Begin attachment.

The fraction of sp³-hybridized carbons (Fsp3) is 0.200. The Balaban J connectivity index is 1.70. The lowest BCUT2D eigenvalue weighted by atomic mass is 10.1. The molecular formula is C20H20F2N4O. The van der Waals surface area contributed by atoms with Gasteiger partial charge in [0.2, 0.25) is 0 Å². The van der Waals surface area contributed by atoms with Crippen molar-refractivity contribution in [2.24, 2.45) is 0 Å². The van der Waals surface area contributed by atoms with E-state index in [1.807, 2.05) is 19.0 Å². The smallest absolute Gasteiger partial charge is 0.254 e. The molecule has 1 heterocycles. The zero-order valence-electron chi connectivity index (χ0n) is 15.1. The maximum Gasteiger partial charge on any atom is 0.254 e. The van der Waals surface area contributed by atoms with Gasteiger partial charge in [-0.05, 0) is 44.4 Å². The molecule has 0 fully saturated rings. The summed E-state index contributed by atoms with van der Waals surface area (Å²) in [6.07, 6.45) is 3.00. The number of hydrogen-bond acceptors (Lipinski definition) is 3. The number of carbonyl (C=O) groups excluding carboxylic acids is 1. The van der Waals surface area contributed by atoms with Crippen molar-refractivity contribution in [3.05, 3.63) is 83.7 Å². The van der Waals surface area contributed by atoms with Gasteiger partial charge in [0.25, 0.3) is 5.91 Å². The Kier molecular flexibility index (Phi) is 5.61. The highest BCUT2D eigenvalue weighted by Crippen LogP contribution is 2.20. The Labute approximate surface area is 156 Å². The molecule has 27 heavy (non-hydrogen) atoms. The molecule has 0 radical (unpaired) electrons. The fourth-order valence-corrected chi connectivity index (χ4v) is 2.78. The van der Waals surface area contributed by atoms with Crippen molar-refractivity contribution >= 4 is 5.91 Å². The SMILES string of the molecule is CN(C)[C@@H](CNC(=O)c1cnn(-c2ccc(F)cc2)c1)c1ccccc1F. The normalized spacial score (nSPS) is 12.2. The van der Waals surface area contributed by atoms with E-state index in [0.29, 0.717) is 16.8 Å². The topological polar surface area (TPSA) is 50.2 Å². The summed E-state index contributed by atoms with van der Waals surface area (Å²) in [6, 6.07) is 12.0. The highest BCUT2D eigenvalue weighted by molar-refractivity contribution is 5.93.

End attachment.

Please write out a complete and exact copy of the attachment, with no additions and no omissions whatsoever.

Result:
The fraction of sp³-hybridized carbons (Fsp3) is 0.200. The Balaban J connectivity index is 1.70. The lowest BCUT2D eigenvalue weighted by atomic mass is 10.1. The molecular formula is C20H20F2N4O. The van der Waals surface area contributed by atoms with Gasteiger partial charge in [0.2, 0.25) is 0 Å². The van der Waals surface area contributed by atoms with Crippen molar-refractivity contribution in [2.24, 2.45) is 0 Å². The van der Waals surface area contributed by atoms with E-state index in [1.807, 2.05) is 19.0 Å². The smallest absolute Gasteiger partial charge is 0.254 e. The molecule has 1 heterocycles. The zero-order valence-electron chi connectivity index (χ0n) is 15.1. The maximum Gasteiger partial charge on any atom is 0.254 e. The van der Waals surface area contributed by atoms with Gasteiger partial charge in [-0.05, 0) is 44.4 Å². The molecule has 0 fully saturated rings. The summed E-state index contributed by atoms with van der Waals surface area (Å²) in [6.07, 6.45) is 3.00. The number of hydrogen-bond acceptors (Lipinski definition) is 3. The number of carbonyl (C=O) groups excluding carboxylic acids is 1. The van der Waals surface area contributed by atoms with Crippen molar-refractivity contribution in [3.05, 3.63) is 83.7 Å². The van der Waals surface area contributed by atoms with Gasteiger partial charge in [0.25, 0.3) is 5.91 Å². The Kier molecular flexibility index (Phi) is 5.61. The highest BCUT2D eigenvalue weighted by Crippen LogP contribution is 2.20. The Labute approximate surface area is 156 Å². The molecule has 27 heavy (non-hydrogen) atoms. The molecule has 0 radical (unpaired) electrons. The fourth-order valence-corrected chi connectivity index (χ4v) is 2.78. The van der Waals surface area contributed by atoms with Crippen molar-refractivity contribution >= 4 is 5.91 Å². The SMILES string of the molecule is CN(C)[C@@H](CNC(=O)c1cnn(-c2ccc(F)cc2)c1)c1ccccc1F. The normalized spacial score (nSPS) is 12.2. The van der Waals surface area contributed by atoms with E-state index in [0.29, 0.717) is 16.8 Å². The topological polar surface area (TPSA) is 50.2 Å². The summed E-state index contributed by atoms with van der Waals surface area (Å²) in [6, 6.07) is 12.0. The highest BCUT2D eigenvalue weighted by molar-refractivity contribution is 5.93.